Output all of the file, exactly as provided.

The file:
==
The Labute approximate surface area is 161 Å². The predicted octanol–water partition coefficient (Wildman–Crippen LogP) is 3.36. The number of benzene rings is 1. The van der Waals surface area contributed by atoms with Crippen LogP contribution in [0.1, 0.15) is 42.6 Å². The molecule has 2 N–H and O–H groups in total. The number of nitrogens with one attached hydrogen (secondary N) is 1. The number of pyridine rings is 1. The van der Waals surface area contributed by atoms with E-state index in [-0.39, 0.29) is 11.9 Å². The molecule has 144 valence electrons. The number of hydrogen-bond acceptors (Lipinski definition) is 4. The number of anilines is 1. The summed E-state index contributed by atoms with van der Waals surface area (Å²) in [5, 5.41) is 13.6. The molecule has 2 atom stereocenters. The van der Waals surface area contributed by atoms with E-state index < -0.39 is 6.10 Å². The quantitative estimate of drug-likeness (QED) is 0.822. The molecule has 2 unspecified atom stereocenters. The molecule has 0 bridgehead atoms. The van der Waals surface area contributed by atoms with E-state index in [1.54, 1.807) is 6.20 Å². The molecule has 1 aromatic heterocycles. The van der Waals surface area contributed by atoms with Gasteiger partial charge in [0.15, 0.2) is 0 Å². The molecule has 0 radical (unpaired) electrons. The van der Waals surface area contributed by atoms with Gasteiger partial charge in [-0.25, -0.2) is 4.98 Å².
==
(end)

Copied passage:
The Labute approximate surface area is 161 Å². The predicted octanol–water partition coefficient (Wildman–Crippen LogP) is 3.36. The number of benzene rings is 1. The van der Waals surface area contributed by atoms with Crippen LogP contribution in [0.1, 0.15) is 42.6 Å². The molecule has 2 N–H and O–H groups in total. The number of nitrogens with one attached hydrogen (secondary N) is 1. The number of pyridine rings is 1. The van der Waals surface area contributed by atoms with E-state index in [-0.39, 0.29) is 11.9 Å². The molecule has 144 valence electrons. The number of hydrogen-bond acceptors (Lipinski definition) is 4. The number of anilines is 1. The summed E-state index contributed by atoms with van der Waals surface area (Å²) in [5, 5.41) is 13.6. The molecule has 2 atom stereocenters. The van der Waals surface area contributed by atoms with E-state index < -0.39 is 6.10 Å². The quantitative estimate of drug-likeness (QED) is 0.822. The molecule has 2 unspecified atom stereocenters. The molecule has 0 bridgehead atoms. The van der Waals surface area contributed by atoms with E-state index in [1.54, 1.807) is 6.20 Å². The molecule has 1 aromatic heterocycles. The van der Waals surface area contributed by atoms with Gasteiger partial charge in [0.15, 0.2) is 0 Å². The molecule has 0 radical (unpaired) electrons. The van der Waals surface area contributed by atoms with Gasteiger partial charge in [-0.25, -0.2) is 4.98 Å².